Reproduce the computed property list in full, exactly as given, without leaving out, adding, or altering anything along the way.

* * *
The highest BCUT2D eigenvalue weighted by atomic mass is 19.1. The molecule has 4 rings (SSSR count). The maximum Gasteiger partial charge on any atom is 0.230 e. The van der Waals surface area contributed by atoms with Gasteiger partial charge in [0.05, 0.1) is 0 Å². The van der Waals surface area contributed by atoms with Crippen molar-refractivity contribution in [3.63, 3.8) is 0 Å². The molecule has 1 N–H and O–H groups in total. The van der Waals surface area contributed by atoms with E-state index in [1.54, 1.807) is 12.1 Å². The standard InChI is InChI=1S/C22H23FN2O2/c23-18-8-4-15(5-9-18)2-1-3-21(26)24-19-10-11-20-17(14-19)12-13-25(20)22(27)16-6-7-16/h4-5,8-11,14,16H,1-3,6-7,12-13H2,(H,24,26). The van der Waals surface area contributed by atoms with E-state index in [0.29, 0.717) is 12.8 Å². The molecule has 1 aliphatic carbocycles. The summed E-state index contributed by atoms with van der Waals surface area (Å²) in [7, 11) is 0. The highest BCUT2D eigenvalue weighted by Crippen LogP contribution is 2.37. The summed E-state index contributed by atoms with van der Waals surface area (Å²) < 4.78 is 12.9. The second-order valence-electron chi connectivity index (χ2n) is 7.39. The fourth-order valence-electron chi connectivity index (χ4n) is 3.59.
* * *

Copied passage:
The highest BCUT2D eigenvalue weighted by atomic mass is 19.1. The molecule has 4 rings (SSSR count). The maximum Gasteiger partial charge on any atom is 0.230 e. The van der Waals surface area contributed by atoms with Gasteiger partial charge in [0.05, 0.1) is 0 Å². The van der Waals surface area contributed by atoms with Crippen molar-refractivity contribution in [3.63, 3.8) is 0 Å². The molecule has 1 N–H and O–H groups in total. The van der Waals surface area contributed by atoms with E-state index in [1.54, 1.807) is 12.1 Å². The standard InChI is InChI=1S/C22H23FN2O2/c23-18-8-4-15(5-9-18)2-1-3-21(26)24-19-10-11-20-17(14-19)12-13-25(20)22(27)16-6-7-16/h4-5,8-11,14,16H,1-3,6-7,12-13H2,(H,24,26). The van der Waals surface area contributed by atoms with E-state index in [0.29, 0.717) is 12.8 Å². The molecule has 1 aliphatic carbocycles. The summed E-state index contributed by atoms with van der Waals surface area (Å²) in [7, 11) is 0. The highest BCUT2D eigenvalue weighted by Crippen LogP contribution is 2.37. The summed E-state index contributed by atoms with van der Waals surface area (Å²) < 4.78 is 12.9. The second-order valence-electron chi connectivity index (χ2n) is 7.39. The fourth-order valence-electron chi connectivity index (χ4n) is 3.59.